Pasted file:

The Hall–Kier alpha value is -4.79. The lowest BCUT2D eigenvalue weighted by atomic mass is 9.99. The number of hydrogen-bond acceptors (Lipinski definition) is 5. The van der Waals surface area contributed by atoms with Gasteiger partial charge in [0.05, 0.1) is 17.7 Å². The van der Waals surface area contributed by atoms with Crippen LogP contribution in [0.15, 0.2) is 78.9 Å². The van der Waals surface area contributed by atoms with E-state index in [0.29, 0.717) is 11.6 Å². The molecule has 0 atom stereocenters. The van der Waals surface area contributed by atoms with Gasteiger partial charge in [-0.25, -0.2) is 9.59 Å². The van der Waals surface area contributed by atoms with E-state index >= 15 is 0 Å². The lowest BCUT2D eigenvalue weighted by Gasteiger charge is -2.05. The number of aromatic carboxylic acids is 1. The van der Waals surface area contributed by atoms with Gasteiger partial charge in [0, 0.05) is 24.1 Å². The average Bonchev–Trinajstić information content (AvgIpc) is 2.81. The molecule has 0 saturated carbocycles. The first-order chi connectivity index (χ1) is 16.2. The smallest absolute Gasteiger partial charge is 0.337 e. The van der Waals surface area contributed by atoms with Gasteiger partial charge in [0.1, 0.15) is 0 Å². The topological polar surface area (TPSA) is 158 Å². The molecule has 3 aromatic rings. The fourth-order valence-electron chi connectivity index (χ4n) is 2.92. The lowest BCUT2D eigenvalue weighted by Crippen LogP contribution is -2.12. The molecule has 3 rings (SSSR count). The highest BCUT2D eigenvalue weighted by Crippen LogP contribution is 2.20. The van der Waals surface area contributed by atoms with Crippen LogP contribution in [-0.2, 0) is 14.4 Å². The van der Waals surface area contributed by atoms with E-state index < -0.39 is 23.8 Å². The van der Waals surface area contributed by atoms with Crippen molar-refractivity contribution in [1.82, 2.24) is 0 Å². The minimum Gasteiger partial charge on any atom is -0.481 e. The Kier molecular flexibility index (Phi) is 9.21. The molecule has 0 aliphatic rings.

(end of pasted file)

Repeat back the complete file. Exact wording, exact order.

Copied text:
The Hall–Kier alpha value is -4.79. The lowest BCUT2D eigenvalue weighted by atomic mass is 9.99. The number of hydrogen-bond acceptors (Lipinski definition) is 5. The van der Waals surface area contributed by atoms with Gasteiger partial charge in [0.05, 0.1) is 17.7 Å². The van der Waals surface area contributed by atoms with Crippen LogP contribution in [0.15, 0.2) is 78.9 Å². The van der Waals surface area contributed by atoms with E-state index in [0.29, 0.717) is 11.6 Å². The molecule has 0 atom stereocenters. The van der Waals surface area contributed by atoms with Gasteiger partial charge in [-0.25, -0.2) is 9.59 Å². The van der Waals surface area contributed by atoms with E-state index >= 15 is 0 Å². The lowest BCUT2D eigenvalue weighted by Gasteiger charge is -2.05. The number of aromatic carboxylic acids is 1. The van der Waals surface area contributed by atoms with Gasteiger partial charge in [0, 0.05) is 24.1 Å². The average Bonchev–Trinajstić information content (AvgIpc) is 2.81. The molecule has 0 saturated carbocycles. The first-order chi connectivity index (χ1) is 16.2. The smallest absolute Gasteiger partial charge is 0.337 e. The van der Waals surface area contributed by atoms with Gasteiger partial charge in [0.1, 0.15) is 0 Å². The topological polar surface area (TPSA) is 158 Å². The molecule has 3 aromatic rings. The fourth-order valence-electron chi connectivity index (χ4n) is 2.92. The lowest BCUT2D eigenvalue weighted by Crippen LogP contribution is -2.12. The molecule has 3 rings (SSSR count). The highest BCUT2D eigenvalue weighted by Crippen LogP contribution is 2.20. The van der Waals surface area contributed by atoms with Crippen LogP contribution in [-0.2, 0) is 14.4 Å². The van der Waals surface area contributed by atoms with E-state index < -0.39 is 23.8 Å². The van der Waals surface area contributed by atoms with Crippen molar-refractivity contribution in [1.82, 2.24) is 0 Å². The minimum Gasteiger partial charge on any atom is -0.481 e. The Kier molecular flexibility index (Phi) is 9.21. The molecule has 0 aliphatic rings.